- Having examined Document WHC-14/38.COM/7B,
- Recalling Decision 37 COM 7B.92 adopted at its 37th session (Phnom Penh, 2013),
- Notes the appointment of the director for the Research Centre, Archaeological, Anthropological and Management Tiwanaku (CIAAAT) and the approval of the management structure for the property and urges the State Party to secure the necessary resources to make it fully operational;
- Notes with appreciation the progress made by the national and local authorities in the development of the management and conservation plan for the property;
- Expresses its concern about the extent of restoration interventions undertaken at the Akapana pyramid and the Puma Punku sector that can potentially erode the conditions of authenticity of the property and requests the State Party to halt these interventions until the Conservation and the Management plans have been developed;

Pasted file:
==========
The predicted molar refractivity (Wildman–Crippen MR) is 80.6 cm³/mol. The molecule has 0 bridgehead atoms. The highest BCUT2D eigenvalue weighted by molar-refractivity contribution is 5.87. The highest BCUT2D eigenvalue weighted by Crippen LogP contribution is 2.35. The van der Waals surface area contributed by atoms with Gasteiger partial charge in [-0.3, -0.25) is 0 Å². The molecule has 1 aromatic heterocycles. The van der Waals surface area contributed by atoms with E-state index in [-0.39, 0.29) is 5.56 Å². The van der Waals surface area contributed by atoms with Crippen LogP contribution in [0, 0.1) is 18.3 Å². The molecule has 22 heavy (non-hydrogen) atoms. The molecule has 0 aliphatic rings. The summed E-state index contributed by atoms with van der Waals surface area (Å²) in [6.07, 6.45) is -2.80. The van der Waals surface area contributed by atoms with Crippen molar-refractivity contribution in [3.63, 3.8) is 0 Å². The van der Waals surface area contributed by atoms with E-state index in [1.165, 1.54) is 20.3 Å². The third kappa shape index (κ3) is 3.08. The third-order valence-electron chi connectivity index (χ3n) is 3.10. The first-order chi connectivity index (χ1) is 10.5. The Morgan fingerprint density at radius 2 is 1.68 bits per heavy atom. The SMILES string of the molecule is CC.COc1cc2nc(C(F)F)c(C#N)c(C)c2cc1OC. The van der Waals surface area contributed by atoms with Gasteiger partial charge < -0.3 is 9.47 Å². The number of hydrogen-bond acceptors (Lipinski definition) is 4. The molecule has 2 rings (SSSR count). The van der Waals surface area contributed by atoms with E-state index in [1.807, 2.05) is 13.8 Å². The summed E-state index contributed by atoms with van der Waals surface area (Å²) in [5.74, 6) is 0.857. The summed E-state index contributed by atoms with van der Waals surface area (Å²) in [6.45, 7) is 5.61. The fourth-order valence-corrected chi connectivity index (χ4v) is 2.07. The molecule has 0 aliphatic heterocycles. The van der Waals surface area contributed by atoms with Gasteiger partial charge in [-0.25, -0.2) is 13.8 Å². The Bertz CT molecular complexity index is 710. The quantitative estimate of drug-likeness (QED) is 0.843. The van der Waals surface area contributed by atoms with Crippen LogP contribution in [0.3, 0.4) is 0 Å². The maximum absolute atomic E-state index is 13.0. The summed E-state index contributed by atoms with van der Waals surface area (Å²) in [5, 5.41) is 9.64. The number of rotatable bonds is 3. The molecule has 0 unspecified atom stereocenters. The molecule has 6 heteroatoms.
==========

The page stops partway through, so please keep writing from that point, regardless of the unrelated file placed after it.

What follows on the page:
- Also requests the State Party to finalise the conservation and management planning process and to provide an electronic and three printed copies of the draft revised management plan and the conservation plan by 1 October 2014 for review by the World Heritage Centre and the Advisory Bodies;
- Reiterates its request to establish a buffer zone for the property and adopt the necessary regulatory measures to ensure the protection of its Outstanding Universal Value and conditions of authenticity and integrity;
- Further requests the State Party to submit to the World Heritage Centre, by 1 December 2015, an updated report, including a 1-page executive summary, on the state of conservation of the property and the implementation of the above, for examination by the World Heritage Committee at its 40th session in 2016.